You can get Vitamin B12 from many animal food sources as well as an artificial form added to other foods and, as discussed before, supplements. Animal sources are best absorbed. Eggs only contain about 9% of the absorbable Vitamin B12, for example, and foods enjoyed by vegetarians or vegans don’t contain B12 that can be used by the human body, with the possible exception of fortified products that have had a synthetic version added.
People with digestive disorders such as Celiac or Crohn’s disease are also at a high risk of B12 deficiency.
A deficiency of Vitamin B12 can be common in the western world. Symptoms to watch for are, unfortunately, pretty common symptoms of many health issues such as joint pain and fatigue, which can be unrelated to B12 deficiency, as can anxiety, dizziness, or poor concentration. And Vitamin B9 can mask a B12 deficiency, which further complicates matters.
For more information on B12 deficiency, read this article.
There are several drug interactions associated with supplementation of Vitamin B12.
The best way to confirm your numbers is to see your doctor for a blood test, and the best way to maintain a healthy body in all areas is to eat a well-balanced diet of appropriate portions, drink lots of water, get enough sleep, and exercise the best you can when you can.
To summarize, Vitamin B12 is important to:
You can find Vitamin B12 in these food sources:
Animal proteins such as beef liver, trout, sardines, lamb, tuna, salmon, eggs, dairy, and fortified products.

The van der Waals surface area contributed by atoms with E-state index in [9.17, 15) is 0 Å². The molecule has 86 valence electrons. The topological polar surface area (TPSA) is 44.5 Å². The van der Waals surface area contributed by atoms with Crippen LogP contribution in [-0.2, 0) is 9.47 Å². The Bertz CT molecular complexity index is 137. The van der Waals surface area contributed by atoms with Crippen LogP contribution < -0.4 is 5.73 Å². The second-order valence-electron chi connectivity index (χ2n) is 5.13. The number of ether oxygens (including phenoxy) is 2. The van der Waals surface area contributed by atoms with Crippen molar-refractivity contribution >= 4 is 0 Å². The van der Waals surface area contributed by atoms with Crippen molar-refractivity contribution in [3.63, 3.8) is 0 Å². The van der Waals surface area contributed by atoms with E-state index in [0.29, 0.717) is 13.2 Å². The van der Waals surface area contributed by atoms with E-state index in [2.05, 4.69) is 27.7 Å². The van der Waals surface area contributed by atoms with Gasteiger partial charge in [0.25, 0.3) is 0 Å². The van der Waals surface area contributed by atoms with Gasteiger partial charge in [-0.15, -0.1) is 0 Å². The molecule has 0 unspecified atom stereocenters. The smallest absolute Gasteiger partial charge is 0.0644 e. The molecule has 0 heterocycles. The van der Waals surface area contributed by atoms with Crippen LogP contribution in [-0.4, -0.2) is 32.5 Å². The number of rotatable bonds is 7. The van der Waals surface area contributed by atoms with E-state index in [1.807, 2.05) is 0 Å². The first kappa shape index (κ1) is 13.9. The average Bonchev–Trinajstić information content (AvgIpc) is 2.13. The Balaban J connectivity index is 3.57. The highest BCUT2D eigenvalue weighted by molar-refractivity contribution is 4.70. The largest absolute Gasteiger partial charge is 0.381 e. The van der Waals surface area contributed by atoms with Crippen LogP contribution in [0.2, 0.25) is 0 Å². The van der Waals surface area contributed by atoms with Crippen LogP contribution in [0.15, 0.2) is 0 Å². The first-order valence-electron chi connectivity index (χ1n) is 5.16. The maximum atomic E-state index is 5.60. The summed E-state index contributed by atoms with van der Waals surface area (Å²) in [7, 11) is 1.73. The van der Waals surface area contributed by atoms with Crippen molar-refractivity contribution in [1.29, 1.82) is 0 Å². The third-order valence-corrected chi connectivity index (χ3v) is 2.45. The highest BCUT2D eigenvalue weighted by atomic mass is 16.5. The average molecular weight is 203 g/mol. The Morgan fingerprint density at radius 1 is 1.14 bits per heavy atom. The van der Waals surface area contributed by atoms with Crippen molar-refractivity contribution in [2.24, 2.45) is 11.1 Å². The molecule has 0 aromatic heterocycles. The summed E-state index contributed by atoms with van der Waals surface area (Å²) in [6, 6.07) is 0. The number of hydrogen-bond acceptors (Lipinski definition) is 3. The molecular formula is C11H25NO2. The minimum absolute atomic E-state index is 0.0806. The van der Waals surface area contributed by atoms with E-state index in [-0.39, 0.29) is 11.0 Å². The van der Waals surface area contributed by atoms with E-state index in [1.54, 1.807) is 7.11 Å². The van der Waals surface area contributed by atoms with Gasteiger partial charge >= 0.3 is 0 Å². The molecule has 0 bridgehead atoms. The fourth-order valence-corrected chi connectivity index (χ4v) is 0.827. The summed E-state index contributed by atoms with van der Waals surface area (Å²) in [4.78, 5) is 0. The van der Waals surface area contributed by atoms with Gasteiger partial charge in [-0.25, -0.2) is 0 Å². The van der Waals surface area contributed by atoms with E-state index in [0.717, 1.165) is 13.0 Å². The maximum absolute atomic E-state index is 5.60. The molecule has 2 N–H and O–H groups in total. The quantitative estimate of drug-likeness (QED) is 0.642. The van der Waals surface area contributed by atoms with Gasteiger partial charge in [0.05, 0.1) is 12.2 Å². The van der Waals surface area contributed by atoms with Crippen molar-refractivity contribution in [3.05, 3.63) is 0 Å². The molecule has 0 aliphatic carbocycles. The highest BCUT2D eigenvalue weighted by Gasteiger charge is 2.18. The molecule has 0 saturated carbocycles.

Children from 4 to 13 years need from need from 1.2-1.8 mcg per day, depending on age. Adults aged 19 and up need 2.4-2.8 mcg per day, depending on sex and whether pregnant or breastfeeding.
For more information on children and senior B12 supplementation, please read these articles:
General Information on Vitamin B12
Today I’m spotlighting Vitamin B7.
On my Facebook page this week we are talking about walnuts, a tree nut that provides a good dose of your daily Vitamin B7. It’s one of my favourite nuts to toast and use in baking and cooking.
Toasting walnuts brings out the most amazing flavour, and adding them to your next salad (if you add dried fruit and nuts to your salad!) will definitely not disappoint you. I’ll be sharing the recipe I created for a Moroccan-inspired pizza on #testkitchentuesday that uses walnuts as one of the pizza toppings on #foodiefriday. I can’t wait to hear how you like it! Please feel free to comment on my recipes and let me know what you think.
Vitamin B7 plays a role in the metabolizing of fats and carbohydrates in your diet. It’s also instrumental in helping us keep healthy hair and nails, and that is why it’s sometimes called Vitamin H (for hair). It’s important in the proper development of the fetus- in fact, babies, pregnant, and breastfeeding women are likely to have a biotin deficiency- for infants, cradle cap is one of the signs. There is some evidence from a study done in 1990 that suggests it may help with peripheral neuropathy in people with diabetes, but I haven’t seen more recent research.
You can get Vitamin B7 from some food sources, though not as many as the other B-vitamins. In spite of this, supplements are not usually required. A deficiency of Vitamin B7 will look like brittle hair and nails, skin problems such as dermatitis, dry eyes, fatigue, lips cracked in the corners, and anemia. Remember, before you take a supplement- because it’s easy to ingest too much of anything when you pop a pill, or cause side effects or drug interactions, talk to your doctor.
To summarize, Vitamin B7 is important to:
You can find Vitamin B7 in these food sources:
Bananas, whole grains, legumes, nuts, and seeds. Raw cauliflower, yeast, avocado, cooked eggs (raw egg white will inhibit biotin absorption), liver, salmon, and sardines.
Children from birth to 18 years need from need from 5-25 mcg per day, depending on age. Adults aged 19 and up need 30 mcg per day. Breastfeeding women need 35 mcg.
For general information on Vitamin B7, please check here.